Think back for a moment, remember when cloud first happened?
Keep your company’s data and applications (and all manner of digital services) off-site, away from the organisation’s home premises and in some Cloud Services Provider (CSP) datacentre, located at goodness knows where right?
The very notion (around the turn of the millennium) was risible to some and preposterous to many others.
But times have changed and we’re now somewhere approaching a quarter century later, so we can now say that the shift of business applications and on-premises infrastructure to the cloud has resulted in operations teams needing to manage an organisation’s cyber security risks across workloads, cloud services, resources, users and applications.
Speaking in Las Vegas in line with Qualys QSC North America 2022, Parag Bajaria, vice president for cloud and container security solutions at Qualys has explained how operations and security teams today must deal with a set of siloed point solutions.
The silo scenario and predicament, at best, enables cloud management engineers to provide a fragmented view of an organisation’s risk factors with no context and no remediation – at worst, it provides even less.
All of this, clearly, leaves cloud applications vulnerable to attacks and increasing security costs & complexities.
A unified cloud-native approach
In the search for what we could reasonably call a more unified cloud-native approach, Qualys used its QSC (Qualys Security Conference) Las Vegas 2022 event this November to detail Qualys TotalCloud with FlexScan (see note below), a technology that helps customers to extend Qualys VMDR with augmented flexible agent-based and agent-less cloud-native assessments.
NOTE: To explain and clarify, VMDR stands for vulnerability management detection & response – and FlexScan is meant to explain an approach to network security that goes beyond so-called ‘snapshot scanning’ of paused digital workloads to also include agent-based scanning, where a software agent (a small but functional piece of software with a specific job) on the host [device or cloud instance] or workload to scan for vulnerabilities, misconfiguration and security issues.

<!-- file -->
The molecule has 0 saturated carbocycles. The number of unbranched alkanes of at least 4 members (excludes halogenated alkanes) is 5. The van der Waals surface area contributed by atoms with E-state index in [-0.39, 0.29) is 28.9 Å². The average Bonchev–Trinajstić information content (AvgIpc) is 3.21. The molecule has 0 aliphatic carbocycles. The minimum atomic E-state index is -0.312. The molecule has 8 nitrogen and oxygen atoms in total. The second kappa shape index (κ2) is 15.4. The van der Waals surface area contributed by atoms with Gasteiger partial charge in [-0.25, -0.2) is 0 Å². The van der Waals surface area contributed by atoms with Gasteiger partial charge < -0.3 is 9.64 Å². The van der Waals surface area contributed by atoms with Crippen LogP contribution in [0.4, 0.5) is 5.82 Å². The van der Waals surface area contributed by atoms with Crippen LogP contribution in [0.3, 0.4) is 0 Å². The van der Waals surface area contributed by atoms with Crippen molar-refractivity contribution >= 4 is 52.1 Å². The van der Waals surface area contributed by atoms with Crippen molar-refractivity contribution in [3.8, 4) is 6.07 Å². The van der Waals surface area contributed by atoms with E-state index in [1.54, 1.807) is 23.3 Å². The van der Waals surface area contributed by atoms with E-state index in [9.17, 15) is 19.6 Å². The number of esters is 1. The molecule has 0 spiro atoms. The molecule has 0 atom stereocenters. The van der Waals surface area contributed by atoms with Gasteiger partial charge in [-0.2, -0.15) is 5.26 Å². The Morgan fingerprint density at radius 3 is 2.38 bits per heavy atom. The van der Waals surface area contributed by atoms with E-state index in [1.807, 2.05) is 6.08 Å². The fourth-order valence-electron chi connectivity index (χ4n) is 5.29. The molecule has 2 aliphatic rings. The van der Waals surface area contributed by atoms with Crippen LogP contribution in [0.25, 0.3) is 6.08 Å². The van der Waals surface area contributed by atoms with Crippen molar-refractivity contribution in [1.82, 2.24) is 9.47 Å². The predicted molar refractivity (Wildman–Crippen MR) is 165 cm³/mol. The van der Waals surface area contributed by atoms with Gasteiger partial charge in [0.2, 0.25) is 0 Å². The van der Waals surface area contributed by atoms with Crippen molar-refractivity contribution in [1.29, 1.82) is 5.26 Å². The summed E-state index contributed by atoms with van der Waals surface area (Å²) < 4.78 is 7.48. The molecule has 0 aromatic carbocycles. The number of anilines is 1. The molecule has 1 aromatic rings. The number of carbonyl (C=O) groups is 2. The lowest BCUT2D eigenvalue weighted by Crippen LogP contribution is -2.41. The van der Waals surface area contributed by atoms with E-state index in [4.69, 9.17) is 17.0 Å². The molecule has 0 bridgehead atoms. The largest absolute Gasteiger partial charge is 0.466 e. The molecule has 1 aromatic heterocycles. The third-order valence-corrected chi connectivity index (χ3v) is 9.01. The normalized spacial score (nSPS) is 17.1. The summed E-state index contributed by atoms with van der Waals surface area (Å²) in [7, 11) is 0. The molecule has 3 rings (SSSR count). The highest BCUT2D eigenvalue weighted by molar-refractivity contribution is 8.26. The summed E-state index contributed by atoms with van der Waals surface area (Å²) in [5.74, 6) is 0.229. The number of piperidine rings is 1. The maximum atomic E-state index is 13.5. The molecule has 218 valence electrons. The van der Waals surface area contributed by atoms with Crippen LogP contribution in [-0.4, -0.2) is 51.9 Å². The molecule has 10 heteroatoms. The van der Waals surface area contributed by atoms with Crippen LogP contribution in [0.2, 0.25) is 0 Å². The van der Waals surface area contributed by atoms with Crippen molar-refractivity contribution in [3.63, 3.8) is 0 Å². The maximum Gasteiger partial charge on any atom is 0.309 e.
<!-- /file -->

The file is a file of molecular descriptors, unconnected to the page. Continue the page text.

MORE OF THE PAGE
There is also API-based scanning, network scanning, other agentless techniques and more, but this is not a scanning story alone.
This is a tale of Qualys bringing Cloud Posture Management (CPM) and cloud workload security into a unified view so that organisations can get a single risk-based metric of where they stand. Let’s not forget, cloud security is not just down to vulnerabilities in the malware sense of security, cloud security is not just down to misconfigurations that may exist inside systems intended to be safely built and deployed. Qualys says that Qualys TotalCloud has been created to find both.
Key product service features in addition to the above-mentioned capabilities include routes to reduce risk, by automating the remediation of an organisation’s highest-risk assets. It provides proactive security by checking for security issues before deployment.
“Qualys has been scanning workloads for vulnerabilities for 20+ years for both on-premises and [public] cloud assets,” stated Qualys’s Bajaria, while noting that the firm is currently performing 30+ million assessments for workloads in public clouds at the time of writing.
“Qualys FlexScan is the new zero-touch, cloud-native way of performing agent and agentless security assessments. Zero-touch means there is no need for complex configurations like IP ranges, regions, connectors etc. – nor is there a need to set a schedule to enable scanning. FlexScan automatically uses the cloud APIs and the metadata to determine the appropriate configuration parameters and starts scanning as soon it discovers a new workload,” explained Bajaria.
In working practice post-deployment, a user checks an onscreen box to indicate which FlexScan method they want to use. Qualys states that it has 6-sigma (99.99966%) accuracy scanning capabilities in VMDR, a hefty figure that the company promises gives FlexScan the ability to reduce false positives.